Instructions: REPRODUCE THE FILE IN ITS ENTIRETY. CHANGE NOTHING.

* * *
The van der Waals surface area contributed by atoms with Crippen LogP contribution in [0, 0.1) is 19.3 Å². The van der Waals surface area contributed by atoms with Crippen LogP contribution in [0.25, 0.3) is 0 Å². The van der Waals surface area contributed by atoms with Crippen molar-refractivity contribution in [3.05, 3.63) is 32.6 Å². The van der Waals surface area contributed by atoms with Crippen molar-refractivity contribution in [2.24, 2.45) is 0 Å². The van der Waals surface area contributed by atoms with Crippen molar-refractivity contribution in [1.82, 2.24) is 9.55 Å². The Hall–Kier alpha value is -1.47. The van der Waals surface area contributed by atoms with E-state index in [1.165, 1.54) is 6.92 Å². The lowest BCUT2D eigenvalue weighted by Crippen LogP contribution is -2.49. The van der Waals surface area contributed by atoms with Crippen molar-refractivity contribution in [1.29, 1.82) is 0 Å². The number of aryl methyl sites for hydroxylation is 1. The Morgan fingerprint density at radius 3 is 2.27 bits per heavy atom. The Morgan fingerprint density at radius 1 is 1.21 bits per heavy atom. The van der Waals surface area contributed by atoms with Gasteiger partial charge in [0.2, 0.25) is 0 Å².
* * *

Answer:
The van der Waals surface area contributed by atoms with Crippen LogP contribution in [0, 0.1) is 19.3 Å². The van der Waals surface area contributed by atoms with Crippen LogP contribution in [0.25, 0.3) is 0 Å². The van der Waals surface area contributed by atoms with Crippen molar-refractivity contribution in [3.05, 3.63) is 32.6 Å². The van der Waals surface area contributed by atoms with Crippen molar-refractivity contribution in [2.24, 2.45) is 0 Å². The van der Waals surface area contributed by atoms with Crippen molar-refractivity contribution in [1.82, 2.24) is 9.55 Å². The Hall–Kier alpha value is -1.47. The van der Waals surface area contributed by atoms with E-state index in [1.165, 1.54) is 6.92 Å². The lowest BCUT2D eigenvalue weighted by Crippen LogP contribution is -2.49. The van der Waals surface area contributed by atoms with Crippen molar-refractivity contribution in [1.29, 1.82) is 0 Å². The number of aryl methyl sites for hydroxylation is 1. The Morgan fingerprint density at radius 3 is 2.27 bits per heavy atom. The Morgan fingerprint density at radius 1 is 1.21 bits per heavy atom. The van der Waals surface area contributed by atoms with Gasteiger partial charge in [0.2, 0.25) is 0 Å².